A quick Google search on the word efficient returns the following definition – achieving maximum productivity with minimum wasted effort or expense. I like to think of efficiency as a ratio, or fraction. Most often the input value of the equation is time or money. Efficiency is something almost everyone strives for in some aspect of their life. Think about different tasks you try to become more efficient at.
My pickup’s gas tank holds 24 gallons and I can drive about 440 miles on one tank. My wife’s car has a gas tank capacity of 14 gallons, which gets her almost 480 miles of driving. One tank of gas in each vehicle results in only 40 miles difference in total output or miles traveled.
However, when calculating efficiency these values equate to her vehicle being roughly twice as efficient as mine. If the capabilities (towing, hauling, etc.) of our two vehicles were the same it wouldn’t make sense to drive my pickup because the input expense is almost twice as much to return roughly the same output. This thought process can, and should, be applied to crop production.
You rarely hear a farmer complain about being too efficient. However, production efficiency ($/bu.) is often overshadowed by one of its components: output. In farming, output is synonymous with production, or yield. Historically, yield has been the basis for comparing hybrid performance, analyzing other agronomic factors, such as soil tests and application rates… and coffee shop conversations. Although yield is a critical component, it is only half of the equation when measuring efficiency. We must remember to examine the input side of the equation.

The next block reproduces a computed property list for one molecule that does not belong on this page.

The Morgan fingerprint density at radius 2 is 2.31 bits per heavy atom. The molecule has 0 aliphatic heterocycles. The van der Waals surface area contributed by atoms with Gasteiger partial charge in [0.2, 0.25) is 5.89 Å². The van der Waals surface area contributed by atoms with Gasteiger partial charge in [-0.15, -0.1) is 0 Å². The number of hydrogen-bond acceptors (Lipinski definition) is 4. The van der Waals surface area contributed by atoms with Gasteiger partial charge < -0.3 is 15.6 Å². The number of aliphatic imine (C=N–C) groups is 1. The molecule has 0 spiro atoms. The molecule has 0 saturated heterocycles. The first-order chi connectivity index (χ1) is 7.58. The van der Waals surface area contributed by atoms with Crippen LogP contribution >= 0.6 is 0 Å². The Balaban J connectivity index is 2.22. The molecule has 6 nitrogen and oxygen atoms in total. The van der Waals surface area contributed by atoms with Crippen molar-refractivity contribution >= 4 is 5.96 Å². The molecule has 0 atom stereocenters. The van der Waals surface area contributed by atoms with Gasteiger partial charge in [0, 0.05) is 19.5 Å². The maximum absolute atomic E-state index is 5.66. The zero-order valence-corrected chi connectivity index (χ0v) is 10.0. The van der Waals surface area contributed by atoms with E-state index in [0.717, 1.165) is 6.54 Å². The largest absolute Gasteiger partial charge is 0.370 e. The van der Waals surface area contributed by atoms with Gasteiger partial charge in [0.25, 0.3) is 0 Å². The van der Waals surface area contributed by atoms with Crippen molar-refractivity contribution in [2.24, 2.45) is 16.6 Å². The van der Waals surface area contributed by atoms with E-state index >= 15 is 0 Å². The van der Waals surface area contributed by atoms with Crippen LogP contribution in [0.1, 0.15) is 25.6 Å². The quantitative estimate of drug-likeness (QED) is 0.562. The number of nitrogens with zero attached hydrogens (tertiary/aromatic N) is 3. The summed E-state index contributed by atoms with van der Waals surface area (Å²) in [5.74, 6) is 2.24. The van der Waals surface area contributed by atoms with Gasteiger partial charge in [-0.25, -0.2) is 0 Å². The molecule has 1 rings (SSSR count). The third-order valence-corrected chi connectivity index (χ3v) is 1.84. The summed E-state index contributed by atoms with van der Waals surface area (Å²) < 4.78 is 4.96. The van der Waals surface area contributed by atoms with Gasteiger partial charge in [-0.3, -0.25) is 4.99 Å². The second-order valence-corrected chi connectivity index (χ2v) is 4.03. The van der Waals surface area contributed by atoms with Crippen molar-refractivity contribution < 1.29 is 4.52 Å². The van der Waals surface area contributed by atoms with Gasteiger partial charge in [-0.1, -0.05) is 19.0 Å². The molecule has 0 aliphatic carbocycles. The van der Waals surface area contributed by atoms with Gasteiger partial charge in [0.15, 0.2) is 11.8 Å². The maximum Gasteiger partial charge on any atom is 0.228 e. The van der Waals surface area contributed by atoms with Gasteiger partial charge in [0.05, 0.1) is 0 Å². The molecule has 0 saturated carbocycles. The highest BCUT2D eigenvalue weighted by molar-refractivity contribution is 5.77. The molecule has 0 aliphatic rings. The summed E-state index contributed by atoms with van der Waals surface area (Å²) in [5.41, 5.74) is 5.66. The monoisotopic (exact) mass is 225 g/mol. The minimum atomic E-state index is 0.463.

When completed the equation it reads as shown below.
I don’t know many farmers who are tracking the number of bushels produced per dollar invested. It isn’t a metric that can be easily related back to operational decision making. Here’s an example calculation: 235 bu/ac ÷ $700/ac = .34 bushels produced per dollar spent.
The result becomes more relevant when you flip the equation.
The measure of efficiency now equates to breakeven cost per bushel ($/bu.), or how many dollars it took to produce one bushel of grain. Here is an example with the same values from above: $700/ac ÷ 235 bu./ac = $2.98 / bu.
Cost per bushel produced is a metric that is easy to comprehend and is also actionable. Knowing your breakeven cost per bushel allows you to have greater confidence when making marketing decisions.
It’s important to understand that breakeven $/bu. changes within the field and that there are two ways to improve efficiency, or lower your breakeven $/bu.: 1) Reduce input expense 2) Increase yield.
As a farmer, you’re able to control the input side of the equation, which directly affects the output. To effectively lower your breakeven $/bu. and gain efficiency you must manage your input dollars spatially within fields. All fields have some degree of agronomic variability – yield, soil fertility, elevation, soil type, etc.
It doesn’t make sense to manage inputs at a flat rate across a field when trying to improve efficiency or lower your breakeven $/bu. For example, uniformly lowering your nitrogen rate across an entire field will reduce your input expense, but will limit your yield potential in ‘high productivity’ areas of the field due to the reduced rate. Conversely, excess nitrogen applied uniformly across the entire field will be wasted on areas with lower yield potential to begin with, dragging down efficiency.
Understanding and managing variability within each field is key to improving efficiency (lowering your breakeven $/bu.). Flat rate additions or reductions in inputs can have a significant impact on efficient production.
People are always looking to improve everyday tasks to make their lives more efficient, it’s important to have that same mindset for farming. Remember that production (yield) is a key component of the efficiency equation, but knowing what it takes to achieve a specific level of production takes you to the next level of understanding profitability.
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